The immediate consensus when this crisis started was that the economy would rebound nicely in a "V-shaped" recovery in a couple of months, but that idea seems to have lost some of its steam. Now there's a growing belief that many parts of the economy will take a very long time to recover, and many industries, such as restaurants, air travel, sports and entertainment, and tourism, may return only as mere shadows of their former selves. How long will it really take for people to get comfortable again in large crowds in close proximity to others? Continue reading "Socialism's Dry Run"

Will The Fed Buy Stocks Next?

Since he became Federal Reserve Chair two years ago, Jerome Powell has created a new mandate for the Fed above and beyond its “dual” Congressional mandate to “promote effectively the goals of maximum employment, stable prices, and moderate long-term interest rates” (that’s federal government math for you).

Powell has added putting a floor under stock prices, which usually has come to mean when the market reaches correction territory (i.e., prices fall by about 10%). When stocks reach that threshold, count on the Fed to cut interest rates or loosen monetary policy in order to restore order and investor confidence. So far in his tenure, the Powell Fed has been pretty successful in that regard. Even when overall economic conditions (GDP growth and unemployment) provide no justification for lowering rates, the Fed has stepped in to prop up the market.

Now, however, the current panic selling over the coronavirus has tested the Fed’s ability to wave its magic wand and restore peace to the market. As we know, the Fed’s recent decision to make an emergency 50 basis-point cut in the federal funds rate three weeks before its next scheduled meeting proved to be a dud. Investor confidence has now been so spooked by the uncertainty created by the virus that the rate cut caused barely a blip, and stock prices continued to tank.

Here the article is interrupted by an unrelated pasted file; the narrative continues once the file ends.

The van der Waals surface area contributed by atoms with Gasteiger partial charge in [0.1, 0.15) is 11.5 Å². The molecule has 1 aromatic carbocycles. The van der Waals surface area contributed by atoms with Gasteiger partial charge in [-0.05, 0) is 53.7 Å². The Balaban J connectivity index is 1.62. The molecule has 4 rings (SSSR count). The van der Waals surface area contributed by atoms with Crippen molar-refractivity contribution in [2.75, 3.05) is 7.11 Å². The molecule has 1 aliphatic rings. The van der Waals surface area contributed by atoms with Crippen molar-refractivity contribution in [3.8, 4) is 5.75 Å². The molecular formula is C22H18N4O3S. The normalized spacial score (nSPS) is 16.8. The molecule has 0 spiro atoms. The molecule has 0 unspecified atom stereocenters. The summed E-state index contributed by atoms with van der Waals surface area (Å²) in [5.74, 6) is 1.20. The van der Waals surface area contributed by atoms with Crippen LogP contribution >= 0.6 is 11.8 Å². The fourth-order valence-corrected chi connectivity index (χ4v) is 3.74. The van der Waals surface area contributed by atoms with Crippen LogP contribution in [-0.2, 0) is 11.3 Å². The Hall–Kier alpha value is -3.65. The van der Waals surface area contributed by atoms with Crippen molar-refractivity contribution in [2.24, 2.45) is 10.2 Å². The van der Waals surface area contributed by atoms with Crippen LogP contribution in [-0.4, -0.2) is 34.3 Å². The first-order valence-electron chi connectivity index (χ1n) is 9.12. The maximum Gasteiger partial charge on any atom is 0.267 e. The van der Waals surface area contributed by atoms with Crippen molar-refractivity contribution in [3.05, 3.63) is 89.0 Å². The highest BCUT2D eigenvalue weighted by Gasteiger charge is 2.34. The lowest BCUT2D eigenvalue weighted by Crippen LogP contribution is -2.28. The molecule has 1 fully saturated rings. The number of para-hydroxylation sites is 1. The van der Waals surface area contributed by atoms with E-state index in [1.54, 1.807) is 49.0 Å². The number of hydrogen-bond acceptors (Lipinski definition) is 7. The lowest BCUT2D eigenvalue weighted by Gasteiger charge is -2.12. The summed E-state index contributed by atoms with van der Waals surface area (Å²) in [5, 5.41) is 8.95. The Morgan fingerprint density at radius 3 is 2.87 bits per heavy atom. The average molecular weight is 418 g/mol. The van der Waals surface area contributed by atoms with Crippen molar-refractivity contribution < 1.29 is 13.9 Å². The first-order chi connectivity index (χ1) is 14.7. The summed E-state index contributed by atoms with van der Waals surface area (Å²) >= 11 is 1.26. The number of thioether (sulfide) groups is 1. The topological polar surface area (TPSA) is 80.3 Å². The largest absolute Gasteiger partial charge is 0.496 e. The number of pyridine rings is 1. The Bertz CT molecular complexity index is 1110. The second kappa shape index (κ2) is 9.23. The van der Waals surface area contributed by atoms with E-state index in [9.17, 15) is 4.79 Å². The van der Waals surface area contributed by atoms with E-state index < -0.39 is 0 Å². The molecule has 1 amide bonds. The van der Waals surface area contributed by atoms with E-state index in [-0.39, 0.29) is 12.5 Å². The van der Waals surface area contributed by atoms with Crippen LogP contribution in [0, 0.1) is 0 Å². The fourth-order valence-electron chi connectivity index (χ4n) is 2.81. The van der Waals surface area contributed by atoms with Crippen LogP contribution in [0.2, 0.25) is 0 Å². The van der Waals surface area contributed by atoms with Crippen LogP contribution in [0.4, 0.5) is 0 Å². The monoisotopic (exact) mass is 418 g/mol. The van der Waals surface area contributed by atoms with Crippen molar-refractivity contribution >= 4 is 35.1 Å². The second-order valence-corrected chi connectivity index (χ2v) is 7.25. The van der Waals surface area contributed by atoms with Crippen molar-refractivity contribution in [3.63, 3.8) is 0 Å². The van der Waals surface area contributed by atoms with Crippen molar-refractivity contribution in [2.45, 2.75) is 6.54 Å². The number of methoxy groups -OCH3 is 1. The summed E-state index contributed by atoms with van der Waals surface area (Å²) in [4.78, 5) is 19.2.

Moreover, despite the market begging for the Fed to cut rates, Powell only opened himself up to criticism for actually delivering. The cut was either too small, some critics said, or a cut would have no effect in such a situation, so why bother doing it, others said. Yet the market consensus now seems to believe that another 50 basis-point cut is already baked in the cake when the Fed meets on March 17-18. But market anxiety being what it is, there’s no assurance that that will have any effect, either.

Already, many so-called experts are calling for some form of fiscal stimulus, as opposed to monetary stimulus, such as a Continue reading "Will The Fed Buy Stocks Next?"

"We Will Use Those Tools..."

Yesterday from Fed Chairman Powell…

Powell says Fed will aggressively use QE to fight next recession

Federal Reserve Chairman Jerome Powell said Wednesday the central bank would fight the next economic downturn by buying large amounts of government debt to drive down long-term interest rates, a strategy that has been dubbed quantitative easing, or QE.

Of course, they will. The fix is always in, isn’t it? Wouldn’t want to let a system and associated economy so far out on a brittle limb weighed down by exponential debt leverage go it on its own, now would we? Wouldn’t want anything like a naturally functioning economy because until an utter and complete crash and clean out, there can be no such thing. So more debt manipulation it is!

“We will use those tools — I believe we will use them aggressively should the need arise to do so,” Powell said.

The Fed has traditionally been able to slash interest rates to fight a recession often by as much as 5 percentage points. But that’s impossible now because the Fed’s benchmark rate is currently in a range of 1.5%-1.75%.

“We will have less room to cut,” Powell said.

Duh.

Now comes the money line Continue reading ""We Will Use Those Tools...""